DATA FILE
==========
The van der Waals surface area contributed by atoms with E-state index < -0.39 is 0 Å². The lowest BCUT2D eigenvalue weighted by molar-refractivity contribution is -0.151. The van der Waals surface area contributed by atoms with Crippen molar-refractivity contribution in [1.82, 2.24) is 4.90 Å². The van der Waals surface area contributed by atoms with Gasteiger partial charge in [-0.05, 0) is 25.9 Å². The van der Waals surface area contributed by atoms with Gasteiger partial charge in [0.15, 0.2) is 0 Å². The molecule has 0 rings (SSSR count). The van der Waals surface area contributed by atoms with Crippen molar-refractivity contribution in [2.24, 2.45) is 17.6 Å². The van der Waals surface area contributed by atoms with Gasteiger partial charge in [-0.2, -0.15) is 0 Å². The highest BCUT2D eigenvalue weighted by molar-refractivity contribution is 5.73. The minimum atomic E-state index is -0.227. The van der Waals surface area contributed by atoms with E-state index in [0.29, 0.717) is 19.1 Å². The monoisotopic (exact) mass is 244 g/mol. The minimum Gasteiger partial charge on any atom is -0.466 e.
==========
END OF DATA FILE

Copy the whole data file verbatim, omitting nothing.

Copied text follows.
The van der Waals surface area contributed by atoms with E-state index < -0.39 is 0 Å². The lowest BCUT2D eigenvalue weighted by molar-refractivity contribution is -0.151. The van der Waals surface area contributed by atoms with Crippen molar-refractivity contribution in [1.82, 2.24) is 4.90 Å². The van der Waals surface area contributed by atoms with Gasteiger partial charge in [-0.05, 0) is 25.9 Å². The van der Waals surface area contributed by atoms with Gasteiger partial charge in [0.15, 0.2) is 0 Å². The molecule has 0 rings (SSSR count). The van der Waals surface area contributed by atoms with Crippen molar-refractivity contribution in [2.24, 2.45) is 17.6 Å². The van der Waals surface area contributed by atoms with Gasteiger partial charge in [-0.2, -0.15) is 0 Å². The highest BCUT2D eigenvalue weighted by molar-refractivity contribution is 5.73. The minimum atomic E-state index is -0.227. The van der Waals surface area contributed by atoms with E-state index in [0.29, 0.717) is 19.1 Å². The monoisotopic (exact) mass is 244 g/mol. The minimum Gasteiger partial charge on any atom is -0.466 e.